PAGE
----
Several months later, the Select Committee on Lighting and Electricity in the British House of Commons held hearings on electricity, with experts stating that there was not “the slightest chance” that the world would run on electric power generation. In 1879, electricity was still considered an expensive fantasy.
Thomas Edison contradicted those statements a few months later, on New Years Eve. Edison publicly unveiled his incandescent light bulb in Menlo Park. At the time he allegedly stated “We will make electricity so cheap that only the rich will burn candles.”
It strikes me that none of those opposing predictions was accurate.
Thanks to Poland’s liberal citizenship laws, thousands of people of Polish descent born in the UK, US, Canada, Australia, Argentina, Israel, South Africa and many other countries hold dual nationality and an EU passport. There are many advantages of having Polish citizenship now that Poland is a part of the European Union. With Polish citizenship, doors to living, studying and working in Europe are open.
A past article in the Australian Times states:
The following announcement was written by Findmypast:
Here’s what’s new this Findmypast Friday:
Did your ancestors die in Scotland? Explore this index of more than 164,000 records from the commissariat courts of Scotland between 1481 and 1807. Each record includes a transcript of the original will and testament that will reveal the date of the will and where it was made.
When an individual wishes to settle their affairs prior to death, a will is drawn up. The will sets out the instructions for the disposal of their possessions. A testament is the legal document that is drawn up after a person has died. This enables the court to confirm an executor, the executor is then responsible for the winding-up of the deceased’s estate. The testament includes an inventory of the deceased’s property, this can be a brief summary valuation of the goods involved or a list of individual items and their valuations.
A wealth of historical registers of marriages, births, and deaths are available to view for free on the website Irish Genealogy and covers births from 1864 to 1918, deaths from 1878 to 1968, and marriages from 1864 to 1943.
The new additions include deaths in 1967 and 1968, births in 1917 and 1918, and marriages from 1864 to 1869 and 1942 to 1943, meaning that those looking to delve into their family’s history online can now go deeper than ever before.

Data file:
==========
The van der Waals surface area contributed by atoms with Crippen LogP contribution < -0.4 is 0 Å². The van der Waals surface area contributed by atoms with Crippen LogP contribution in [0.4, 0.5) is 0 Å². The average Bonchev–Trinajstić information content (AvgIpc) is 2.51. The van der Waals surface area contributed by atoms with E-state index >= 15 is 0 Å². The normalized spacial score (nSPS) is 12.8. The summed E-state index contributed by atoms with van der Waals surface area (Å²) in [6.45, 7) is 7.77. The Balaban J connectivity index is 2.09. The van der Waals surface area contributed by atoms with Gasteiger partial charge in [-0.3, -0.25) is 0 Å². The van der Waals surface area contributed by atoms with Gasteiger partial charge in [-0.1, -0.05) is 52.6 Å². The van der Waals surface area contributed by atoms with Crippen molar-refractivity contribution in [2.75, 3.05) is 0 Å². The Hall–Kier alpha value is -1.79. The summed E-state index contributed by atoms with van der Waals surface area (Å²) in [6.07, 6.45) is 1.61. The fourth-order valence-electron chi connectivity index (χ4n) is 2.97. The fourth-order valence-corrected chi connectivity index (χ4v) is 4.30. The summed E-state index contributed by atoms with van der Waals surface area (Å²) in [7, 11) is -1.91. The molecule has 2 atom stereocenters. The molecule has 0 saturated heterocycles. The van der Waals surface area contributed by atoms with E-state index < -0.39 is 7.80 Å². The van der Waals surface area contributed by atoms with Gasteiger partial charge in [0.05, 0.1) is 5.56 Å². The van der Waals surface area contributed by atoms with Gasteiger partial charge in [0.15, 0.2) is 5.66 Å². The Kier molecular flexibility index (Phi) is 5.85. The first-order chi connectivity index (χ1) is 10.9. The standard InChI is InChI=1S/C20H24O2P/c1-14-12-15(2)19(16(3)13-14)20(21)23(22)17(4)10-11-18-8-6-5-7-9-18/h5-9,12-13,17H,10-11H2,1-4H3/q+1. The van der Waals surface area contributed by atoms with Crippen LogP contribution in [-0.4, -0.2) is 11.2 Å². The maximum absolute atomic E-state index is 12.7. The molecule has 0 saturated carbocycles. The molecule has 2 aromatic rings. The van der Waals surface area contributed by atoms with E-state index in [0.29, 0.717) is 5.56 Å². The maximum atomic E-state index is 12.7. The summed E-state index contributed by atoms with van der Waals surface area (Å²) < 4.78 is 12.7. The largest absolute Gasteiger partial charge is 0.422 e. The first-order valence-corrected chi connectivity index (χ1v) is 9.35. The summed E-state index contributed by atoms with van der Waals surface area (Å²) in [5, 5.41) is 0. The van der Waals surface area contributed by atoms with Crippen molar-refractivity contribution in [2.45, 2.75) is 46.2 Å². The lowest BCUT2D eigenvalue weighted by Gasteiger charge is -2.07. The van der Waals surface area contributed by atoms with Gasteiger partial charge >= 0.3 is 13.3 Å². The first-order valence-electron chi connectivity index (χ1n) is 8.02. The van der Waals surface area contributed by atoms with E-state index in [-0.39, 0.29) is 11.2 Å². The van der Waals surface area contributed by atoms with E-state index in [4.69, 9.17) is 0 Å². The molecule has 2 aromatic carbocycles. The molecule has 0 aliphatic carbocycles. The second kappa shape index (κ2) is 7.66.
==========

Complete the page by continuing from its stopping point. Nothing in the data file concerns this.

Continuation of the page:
Details may be found in the IrishCentral web site at: https://www.irishcentral.com/roots/genealogy/irish-geneaology-resource-free.
Ancestry’s DNA Health Screening Will Require a Doctor’s Order from PWNHealth, an Independent Network of Board-Certified Physicians and Genetic Counselors
Ancestry said Tuesday that its new consumer health tests (described in an earlier article in this newsletter at https://tinyurl.com/eogn191017) will require authorization by a physician.
As mentioned in the original announcement: “Ancestry has partnered with PWNHealth, an independent network of board-certified physicians and genetic counselors, to offer these services, which are included in both AncestryHealth Core and AncestryHealth Plus.”
Ancestry Chief Executive Officer Margo Georgiadis says the company wanted to focus on providing ways for its tests to integrate easily into the care patients receive from their regular doctors.
What could be simpler than a calendar? The printed one from the local real estate office shows twelve months, each with 28 to 31 days. Simple, right?
Well, it hasn’t always been so simple. After all, I keep stumbling upon genealogy records that are logged with “double dates.” That is, a birth record might state “22 February 1732/3.” Which was it: 1732 or 1733? Well, it actually was both. Just to make things more complex, back in those days, most of our ancestors didn’t know what day it was. You see, most people in the early 1700s and earlier were illiterate. They couldn’t read a book, much less a calendar. Most people did not know what day it was or even how old they were. Very few remembered their own birthdays.